In the end, the new tenure law was a triumph of collaboration over confrontation.

“The evolution of this law is a blueprint for effective public policy,” said NJEA President Barbara Keshishian. “Every key stakeholder – principals and supervisors, school boards, legislators, the state Department of Education, and NJEA – worked hard to bring it over the finish line.”

That finish line was located at Middlesex Borough Middle School, where Keshishian led a contingent of organization representatives to the signing by Gov. Christie of historic tenure reform legislation last month.

For answers to questions about how the law will affect you, refer to the Qs  & As.

A ‘win-win’ for students, teachers, and the public

NJEA made significant contributions to the final version of the law, which dramatically reduces the time and cost of teacher dismissal proceedings, while maintaining a strong fairness standard to guarantee teachers’ due process rights.

“This law guarantees that any teacher who feels his or her dismissal is unfair or unjust has the right to appeal that dismissal to a certified arbitrator,” noted Keshishian.”

This is not the first time NJEA has promoted legislation to make teacher dismissal proceedings more efficient. In 1998, NJEA supported a major change in the tenure law, sponsored by then-state Sen. Joseph Palaia, a Republican from Monmouth County, which halved  the time to dismiss a teacher deemed to be ineffective.

In December 2010, NJEA unveiled a tenure reform proposal that formed the basis of the new law, taking dismissal cases out of the courts and placing them before nationally certified arbitrators.

“We modeled our proposal after the law in Massachusetts, which moved teacher dismissal appeals from the courts to arbitrators 20 years ago. By all accounts, that decision proved to be enormously successful,” she added. Massachusetts ranks first in the nation in student achievement and New Jersey ranks second.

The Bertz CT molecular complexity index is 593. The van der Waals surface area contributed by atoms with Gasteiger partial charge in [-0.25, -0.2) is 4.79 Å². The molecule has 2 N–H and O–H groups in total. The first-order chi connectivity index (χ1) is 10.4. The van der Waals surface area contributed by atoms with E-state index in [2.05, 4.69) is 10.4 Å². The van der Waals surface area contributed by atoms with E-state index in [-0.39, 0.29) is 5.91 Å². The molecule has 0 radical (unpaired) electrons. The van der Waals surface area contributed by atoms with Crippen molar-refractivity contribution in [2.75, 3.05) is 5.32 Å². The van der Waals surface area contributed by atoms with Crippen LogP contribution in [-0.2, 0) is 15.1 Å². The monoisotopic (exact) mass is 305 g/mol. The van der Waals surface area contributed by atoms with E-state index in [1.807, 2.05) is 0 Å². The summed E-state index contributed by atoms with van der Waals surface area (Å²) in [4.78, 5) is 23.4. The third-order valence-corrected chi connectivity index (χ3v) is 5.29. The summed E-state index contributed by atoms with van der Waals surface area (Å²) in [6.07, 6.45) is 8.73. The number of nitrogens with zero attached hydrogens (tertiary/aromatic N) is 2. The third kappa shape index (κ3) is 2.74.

For answers to questions about how the law will affect you, refer to the Q and A below.

To understand how the final law differs from the original bill and how it reflects NJEA’s positions, see “The path to smart tenure reform."  

Next up: evaluations

The next challenge, Keshishian believes, is to ensure that the state’s new evaluation system – currently being piloted in a number of districts – is both fair and effective.

NJEA has closely monitored the pilot and will continue to work with Department of Education officials, legislators, the State Board of Education and other stakeholders to create an evaluation system that identifies the very best teaching, helps teachers who are struggling, and allows for the fair dismissal of those who cannot improve their performance.

“The collaboration we saw with the tenure law needs to continue as we move ahead to address other challenges facing our students and our public schools,” said Keshishian. 

For the latest on the state’s proposed teacher evaluation system, and the teacher evaluation pilot program, read “What YOU need to know about teacher evaluation in New Jersey.” 

Seniority is not the problem 

Unfortunately, some elected officials are still looking to eliminate seniority, which would allow senior teachers to be laid off before less experienced colleagues. But NJEA’s position on seniority has not and will not change.

“In most professions, experience is valued and respected,” Keshishian noted. “Experienced teachers are leaders in their schools, and play a key role in mentoring younger teachers.

“Administrators now have a fair, fast, and less costly dismissal process,” she added. “There is neither any excuse nor any reason to have to choose between an effective and an ineffective teacher in a layoff situation.”

To stay informed on this and other issues, visit frequently and text “UNITY” to 738674 to receive updates from NJEA.